WHO’s Farrar: Social context is key to halting bird flu spread

Jeremy Farrar, now the World Health Organization’s chief scientist, was working in Vietnam 20 years ago when the H5N1 virus started to spread across Asia — at that point in poultry. He recalls there was a reluctance among farmers to cull their chickens because they weren’t being compensated for them. Movement of infected birds to evade culling only served to disseminate the virus, which in the years since has spread to all continents except Australia.

It’s important to keep that experience in mind, he told STAT Monday, as the H5N1 bird flu virus now spreads among dairy cattle in the U.S. Farrar stressed that the social context is key in responding to disease threats like H5N1, noting that a similar reluctance among dairy farmers to report outbreaks or allow testing of their workers is adding to the challenges in assessing how much transmission is occurring and the risk it poses to people.

“You can’t just take the virus and the biological surveillance and divorce it from the environment and the social construct that it’s happening in,” Farrar said in an interview from WHO headquarters in Geneva. “That’s the reality.”

Though it is believed the virus has been spreading in dairy cow herds for months, to date the U.S. Department of Agriculture has confirmed only 36 infected herds in nine states. There have been no new outbreaks announced in the week since a federal rule went into effect requiring testing of a portion of the cows in a cattle shipment that is destined to cross state lines, if the cows are lactating. (The infections to date have been detected in lactating cows.)

On the human health side, there have been multiple anecdotal reports of farm workers who’ve been exposed to infected cattle suffering from conjunctivitis and other mild symptoms. But Todd Davis, acting chief of the virology, surveillance and diagnosis branch of the Centers for Disease Control and Prevention’s influenza division, told a WHO webinar on Monday that only about 30 people have been tested since the outbreak was first detected in late March. There has been one confirmed infection, in a farm worker from Texas who had conjunctivitis.

Both the USDA and the CDC have acknowledged that many farmers have been unwilling to allow testing of their animals or to permit public health officials to speak with or conduct testing on their workers. The industry is known to employ migrant and even sometimes undocumented workers, which perhaps explains the unwillingness of those workers to comply with public health efforts to study what is going on in these outbreaks.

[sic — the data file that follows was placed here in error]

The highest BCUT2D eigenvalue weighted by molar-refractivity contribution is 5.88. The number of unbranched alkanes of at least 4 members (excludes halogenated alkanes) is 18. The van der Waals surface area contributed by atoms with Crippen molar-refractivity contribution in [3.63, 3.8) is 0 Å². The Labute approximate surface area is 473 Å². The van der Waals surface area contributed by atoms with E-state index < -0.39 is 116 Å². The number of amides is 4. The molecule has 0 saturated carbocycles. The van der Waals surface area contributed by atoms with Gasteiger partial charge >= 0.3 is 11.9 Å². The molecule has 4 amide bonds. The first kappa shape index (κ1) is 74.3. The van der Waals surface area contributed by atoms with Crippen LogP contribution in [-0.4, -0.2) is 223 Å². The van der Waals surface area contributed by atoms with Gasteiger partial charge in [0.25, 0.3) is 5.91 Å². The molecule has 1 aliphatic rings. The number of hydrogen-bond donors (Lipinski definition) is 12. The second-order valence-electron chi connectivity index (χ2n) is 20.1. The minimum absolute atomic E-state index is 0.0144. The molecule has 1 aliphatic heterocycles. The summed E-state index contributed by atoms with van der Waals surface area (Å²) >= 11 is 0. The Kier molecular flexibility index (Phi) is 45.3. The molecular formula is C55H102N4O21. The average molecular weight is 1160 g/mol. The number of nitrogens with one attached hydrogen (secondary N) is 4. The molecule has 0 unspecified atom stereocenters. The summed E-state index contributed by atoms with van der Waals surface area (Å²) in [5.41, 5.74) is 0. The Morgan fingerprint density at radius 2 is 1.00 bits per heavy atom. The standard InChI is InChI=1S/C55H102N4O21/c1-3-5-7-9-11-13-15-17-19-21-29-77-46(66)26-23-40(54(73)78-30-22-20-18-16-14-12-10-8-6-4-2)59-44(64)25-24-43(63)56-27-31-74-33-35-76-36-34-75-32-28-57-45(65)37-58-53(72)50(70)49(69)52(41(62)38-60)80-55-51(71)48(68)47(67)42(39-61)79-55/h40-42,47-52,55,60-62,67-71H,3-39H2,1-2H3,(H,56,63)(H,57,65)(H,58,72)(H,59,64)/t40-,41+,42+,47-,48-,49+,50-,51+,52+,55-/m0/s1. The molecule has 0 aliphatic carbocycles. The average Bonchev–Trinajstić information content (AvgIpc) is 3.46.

“I know many people within that industry in the United States and other parts of the world are workers paid in a certain way, hourly or daily. They may be reluctant to report illnesses. It’s an epidemic of a virus, but the social context it’s happening in is just critical,” Farrar said.

Ideally, public health workers would have drawn blood samples from the Texas worker who tested positive for H5N1 and from people he worked with and lived with, to look for undetected cases that could suggest onward transmission of the virus. But he and the people he lived with refused to allow blood samples to be taken.

While he believes the risk of a human flu pandemic triggered by the H5N1 virus is low, should it happen, the social context will also be crucial, Farrar continued. The mental toll of the taxing Covid-19 pandemic hangs over the public, health care workers, public health agencies, and governments. Getting people to again buy into measures that might slow spread, such as social distancing or school closures, would likely be tough, he said.

“The hangover is absolutely true across all societies, I think,” Farrar said. “Public health agencies but also health care workers around the world are shattered. … It’s a global phenomena and the world’s willingness to either have vaccines, mRNA, or otherwise, and have any school closures, masks, whatever interventions you may talk about, would not be the same as they were back in 2020.”

All the more reason, Farrar suggested, to take the actions needed to ensure the spread of bird flu in cows does not trigger a worse crisis. “That makes the case that we better do what we can to avoid an event happening because I think the response would understandably be very different.”

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